March 13, 2023
It is an extraordinary time for the manufacturing industry: We will soon watch major advancements in products and processes take off in the United States, thanks to the recent passage of the bipartisan CHIPS and Science Act. This act puts into motion the largest investment in American manufacturing policy in the past fifty years – and includes vast new resources to support entrepreneurs.
The CHIPS and Science Act invests a whopping 280 billion USD over the next 10 years into (as the name suggests) CHIPS and Science. This includes 52 billion USD specifically for companies that manufacture semiconductor chips and other items in the US — a colossal opportunity that promises to revolutionize the field. In addition to advancing US industrial capabilities, the Act also seeks to overcome the lack of diversity among manufacturing owners and workers. It has the stated ambition of leaving no American behind.
Yet few outside of Washington, DC know the CHIPS and Science Act exists. And even fewer know how to synthesize the 1000+ page document into applicable chunks and practical programming or, in other words, how to concretely take advantage of the opportunity. How then does the Act serve its intended role, to challenge the industry while meeting the diverse demands of the moment?
What’s needed, first and foremost, is a clear and effective communication strategy for disseminating information about the CHIPS and Science Act to HBCU administrators, educators, students, and alumni.
Follow our column in Force Distance Times, The Modern Manufacturer, as we unpack sections of the CHIPS and Science Act through interviews with thought leaders and practitioners. And, most importantly, do your part by sharing this column with people who you think could benefit.
For the first interview, Jeannine A. Cook, a Storyteller with the Urban Manufacturing Alliance (UMA), traveled to Washington D.C. to converse with Michelle Burris, Fellow at The Century Foundation (TCF). In a series of personal conversations, the two unpacked the recently passed CHIPS and Science Act and its 52 billion USD promise tag. In particular, they focused on portions of the Act designed to provide direct support to Historically Black Colleges and Universities (HBCUs).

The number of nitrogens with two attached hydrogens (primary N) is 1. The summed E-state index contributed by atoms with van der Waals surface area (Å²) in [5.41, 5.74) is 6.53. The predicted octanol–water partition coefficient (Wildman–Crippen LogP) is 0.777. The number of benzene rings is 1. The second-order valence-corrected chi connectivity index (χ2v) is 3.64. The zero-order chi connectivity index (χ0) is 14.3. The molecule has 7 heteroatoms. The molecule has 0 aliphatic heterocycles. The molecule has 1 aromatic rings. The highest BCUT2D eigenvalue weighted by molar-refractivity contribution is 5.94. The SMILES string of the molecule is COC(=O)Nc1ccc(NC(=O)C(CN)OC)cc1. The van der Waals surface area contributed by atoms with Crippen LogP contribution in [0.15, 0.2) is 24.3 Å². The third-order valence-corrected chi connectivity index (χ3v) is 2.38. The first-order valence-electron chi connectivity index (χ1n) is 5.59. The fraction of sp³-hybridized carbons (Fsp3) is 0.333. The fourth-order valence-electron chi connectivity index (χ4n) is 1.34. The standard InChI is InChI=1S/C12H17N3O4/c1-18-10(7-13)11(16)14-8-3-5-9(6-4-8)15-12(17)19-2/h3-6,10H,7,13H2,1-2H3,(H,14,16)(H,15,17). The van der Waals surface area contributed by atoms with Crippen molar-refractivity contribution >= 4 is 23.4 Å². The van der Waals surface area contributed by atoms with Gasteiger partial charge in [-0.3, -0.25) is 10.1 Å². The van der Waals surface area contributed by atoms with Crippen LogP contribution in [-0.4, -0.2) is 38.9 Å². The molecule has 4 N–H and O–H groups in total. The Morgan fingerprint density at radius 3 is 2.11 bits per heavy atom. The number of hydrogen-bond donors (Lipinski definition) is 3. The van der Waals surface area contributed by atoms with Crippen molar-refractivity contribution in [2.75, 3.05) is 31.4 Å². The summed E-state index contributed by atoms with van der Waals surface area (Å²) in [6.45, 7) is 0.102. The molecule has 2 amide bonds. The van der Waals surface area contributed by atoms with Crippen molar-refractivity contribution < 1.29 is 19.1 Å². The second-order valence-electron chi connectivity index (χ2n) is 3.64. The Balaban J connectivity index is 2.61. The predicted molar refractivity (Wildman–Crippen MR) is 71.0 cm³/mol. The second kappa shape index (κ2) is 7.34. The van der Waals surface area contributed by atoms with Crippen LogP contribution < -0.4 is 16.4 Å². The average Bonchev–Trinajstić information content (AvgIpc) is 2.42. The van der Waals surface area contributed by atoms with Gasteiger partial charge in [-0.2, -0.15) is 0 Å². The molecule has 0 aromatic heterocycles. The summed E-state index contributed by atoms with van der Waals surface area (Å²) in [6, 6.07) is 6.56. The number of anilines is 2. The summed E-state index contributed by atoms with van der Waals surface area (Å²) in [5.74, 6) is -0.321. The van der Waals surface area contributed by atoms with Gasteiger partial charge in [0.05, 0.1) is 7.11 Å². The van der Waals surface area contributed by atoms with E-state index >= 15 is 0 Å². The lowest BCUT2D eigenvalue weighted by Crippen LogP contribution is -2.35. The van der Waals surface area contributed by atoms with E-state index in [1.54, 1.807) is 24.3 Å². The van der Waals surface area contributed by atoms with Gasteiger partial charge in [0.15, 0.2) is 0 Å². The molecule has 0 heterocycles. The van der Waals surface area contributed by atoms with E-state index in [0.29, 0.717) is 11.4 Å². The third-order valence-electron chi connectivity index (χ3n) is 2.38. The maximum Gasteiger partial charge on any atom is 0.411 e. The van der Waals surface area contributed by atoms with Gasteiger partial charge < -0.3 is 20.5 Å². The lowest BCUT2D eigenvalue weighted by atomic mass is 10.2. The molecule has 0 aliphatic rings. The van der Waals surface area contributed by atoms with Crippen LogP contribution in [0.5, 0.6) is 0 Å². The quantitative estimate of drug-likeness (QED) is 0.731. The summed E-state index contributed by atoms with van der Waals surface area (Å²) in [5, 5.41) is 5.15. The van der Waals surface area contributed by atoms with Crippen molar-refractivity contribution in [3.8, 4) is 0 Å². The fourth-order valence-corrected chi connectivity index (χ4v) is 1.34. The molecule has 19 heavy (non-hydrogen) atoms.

“Literally less than 1% of federal research funding was even going to HBCUs all these years [before CHIPS],” said Burris, a HBCU graduate and fellow at the 103-year-old think tank, The Century Foundation. “And yet, the beautiful thing is that HBCUs have been able to thrive. They’ve been building some of the greatest entrepreneurs despite the historic underfunding, but now there’s funding there to put them on another level.”
The CHIPS and Science Act prioritizes research and innovation, “and no disrespect, but this act makes sure that it’s not only MIT, Stanford, and John Hopkins at the center of this funding. So if done correctly with the proper community engagement, it can put HBCUs at an equitable caliber that they haven’t had access to since their founding,” Burris emphasized.
If this Act is to make a true difference, a concentrated effort on healing the race and class tensions that exist in communities around manufacturing, workforce development, and entrepreneurship has to be considered.
Funding HBCUs has been a source of contention in the United States since the late 1800s. Starting and maintaining HBCUs is incredibly difficult considering the same people who benefitted from institutions like slavery and Jim Crow are expected to then fund HBCUs designed to directly undermine the effects of slavery and Jim Crow. Seems counterintuitive. And still HBCUs continue to play one of the most significant roles in shaping American culture — nurturing a range of notables from scholars to politicians, from artists to innovators.
The CHIPS and Science Act promises new resources and policies to allow 100+ Historically Black Colleges and Universities and other Minority-Serving Institutions (MSIs) to participate equitably and genuinely in research funding. But while the bill’s focus on diversity is commendable, especially when it comes to manufacturing, the United States has a tremendous amount of work to do if it plans on using these resources to create racial equity in this industry. One part of that work includes creating and implementing systems of repair.